If you've noticed -- and become frustrated with the fact -- that Hollywood has been churning out an unending number of CGI blockbusters and mindless sequels, you're not alone. As it turns out, Hollywood's biggest stars have had it with the big money business, too.
It's become almost fashionable for acclaimed actors to rip their own industry. Many have created their own production companies, to finance smaller films, and take salary cuts to star in low-cost prestige movies. Australian star Joel Edgerton, who has earned raves for his turn in Aussie feature "Animal Kingdom" and this fall's "Warrior," told The Hollywood Reporter over the weekend that he aims to use his new company to create well-made films of which he can be proud, a diametric opposite of what Hollywood is doing.
"I have an issue with the commercial aspect of moviemaking: I don't see why a movie can’t make a lot of money and also be good. We see at least two or three of them every year," he said. "But there is some shit movies out there now. It fucking pisses me off - and I hate it when a shit movie comes out that's obviously made just to make money, and it does make that money and it lets everybody know that it's okay to make shit movies because you can get rich off of it. I hate those people."
Edgerton is far from the only star taking a stand. In a recent conversation with HuffPost, Sir Ben Kingsley spoke of his effort to defend high-end storytelling and quality films from studio interference.
"If we deviate from them and go to a film that is basically a string of sensationalist effects, the thread will snap and we'll find that people will stop going to the cinema, because people always look for the story," he said. "I think that once you start to make crucial decisions by committee and each member of that committee is extremely anxious about his or her job, then you're not going to have the right decisions made. You're going to have decisions that are fear-based, you are going to have decisions based on what they think they should say, or what they think their boss needs to hear, rather than going out on a limb and being actually creative."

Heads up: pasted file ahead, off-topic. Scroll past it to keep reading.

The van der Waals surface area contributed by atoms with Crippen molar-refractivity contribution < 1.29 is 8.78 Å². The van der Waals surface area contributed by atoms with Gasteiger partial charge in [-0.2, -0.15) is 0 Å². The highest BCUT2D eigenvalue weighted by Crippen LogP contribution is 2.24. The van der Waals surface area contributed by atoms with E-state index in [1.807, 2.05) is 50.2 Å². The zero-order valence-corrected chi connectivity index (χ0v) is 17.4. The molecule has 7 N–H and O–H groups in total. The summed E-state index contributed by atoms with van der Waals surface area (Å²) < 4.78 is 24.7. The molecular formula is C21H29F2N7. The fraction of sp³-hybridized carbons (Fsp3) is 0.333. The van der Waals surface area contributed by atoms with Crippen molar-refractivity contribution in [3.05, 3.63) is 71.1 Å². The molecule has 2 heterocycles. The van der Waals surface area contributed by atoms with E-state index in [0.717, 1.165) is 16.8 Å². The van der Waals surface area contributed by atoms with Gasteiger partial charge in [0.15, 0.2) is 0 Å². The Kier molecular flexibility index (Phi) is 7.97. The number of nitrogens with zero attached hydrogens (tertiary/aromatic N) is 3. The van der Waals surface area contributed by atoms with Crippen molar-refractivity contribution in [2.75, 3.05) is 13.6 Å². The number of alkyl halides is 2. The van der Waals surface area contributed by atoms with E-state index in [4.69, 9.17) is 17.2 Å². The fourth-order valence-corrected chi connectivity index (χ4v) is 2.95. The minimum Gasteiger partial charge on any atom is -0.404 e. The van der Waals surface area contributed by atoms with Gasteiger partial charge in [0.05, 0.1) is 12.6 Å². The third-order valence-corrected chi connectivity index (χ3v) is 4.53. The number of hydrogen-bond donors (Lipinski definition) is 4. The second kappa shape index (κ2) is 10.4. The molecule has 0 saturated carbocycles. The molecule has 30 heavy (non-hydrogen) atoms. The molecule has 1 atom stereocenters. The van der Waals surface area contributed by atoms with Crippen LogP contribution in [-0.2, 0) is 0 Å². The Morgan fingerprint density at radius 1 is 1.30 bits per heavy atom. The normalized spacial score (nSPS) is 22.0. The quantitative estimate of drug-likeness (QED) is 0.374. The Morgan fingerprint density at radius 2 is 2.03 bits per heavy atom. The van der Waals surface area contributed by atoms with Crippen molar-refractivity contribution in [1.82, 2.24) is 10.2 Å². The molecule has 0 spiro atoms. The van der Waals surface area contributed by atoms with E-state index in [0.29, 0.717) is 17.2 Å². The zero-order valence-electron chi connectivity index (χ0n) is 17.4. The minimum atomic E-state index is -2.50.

Hollywood's pre-eminent A-lister, George Clooney, says he's done making blowout movies, preferring to concentrate on more serious works and earning his salary elsewhere.
"I do films for scale and I go do coffee commercials overseas and I make a lot of money doing those so I get to live in a nice house," Clooney said during Newsweek's recent actor's round table, defending his choice not to do big budget films. "I don't rape the budget of a movie, we shot 'The Ides of March' for under $12 million, we shot 'The Descendants' for under $20, and if they make money, great... As an actor all bets are off if you need money. I've done really shitty movies or shitty jobs when I was broke, and people go, why did you do 'Return of the Killer Tomatoes?' Because I got the job, asshole!"
Even Megan Fox, not known for her stellar dramatic work, joined in on dissing the big budget productions; in 2010 she slammed Michael Bay's "Transformers" films, getting herself fired in the process.
"I don't want to blow smoke up peoples ass. People are well aware that this is not a movie about acting," she told Entertainment Weekly. "And once you realize that, it becomes almost fun because you can be in the moment and go, 'All right, I know that when he calls Action! I'm either going to be running or screaming, or both."
Robert Redford, who started the independent Sundance Film Festival, recently joined Fox in slamming the robot action flicks, calling them a prime example of the movies he does not want to see.
The ever-outspoken Daniel Craig has also called into question his own films, dissing the 007 sequel "Quantum of Solace" for its lack of script -- and how he had promised himself to never be in a film as ill-prepared as that one.
"You swear that you'll never get involved with shit like that, and it happens," he told Time Out London. "On 'Quantum,' we were fucked. We had the bare bones of a script and then there was a writers' strike and there was nothing we could do. We couldn’t employ a writer to finish it. I say to myself, 'Never again,' but who knows? There was me trying to rewrite scenes – and a writer I am not."
Then there is George Lucas, who recently slammed Hollywood for not wanting to finance his Tuskegee Airmen film "Red Tails" because it had an all-black cast.
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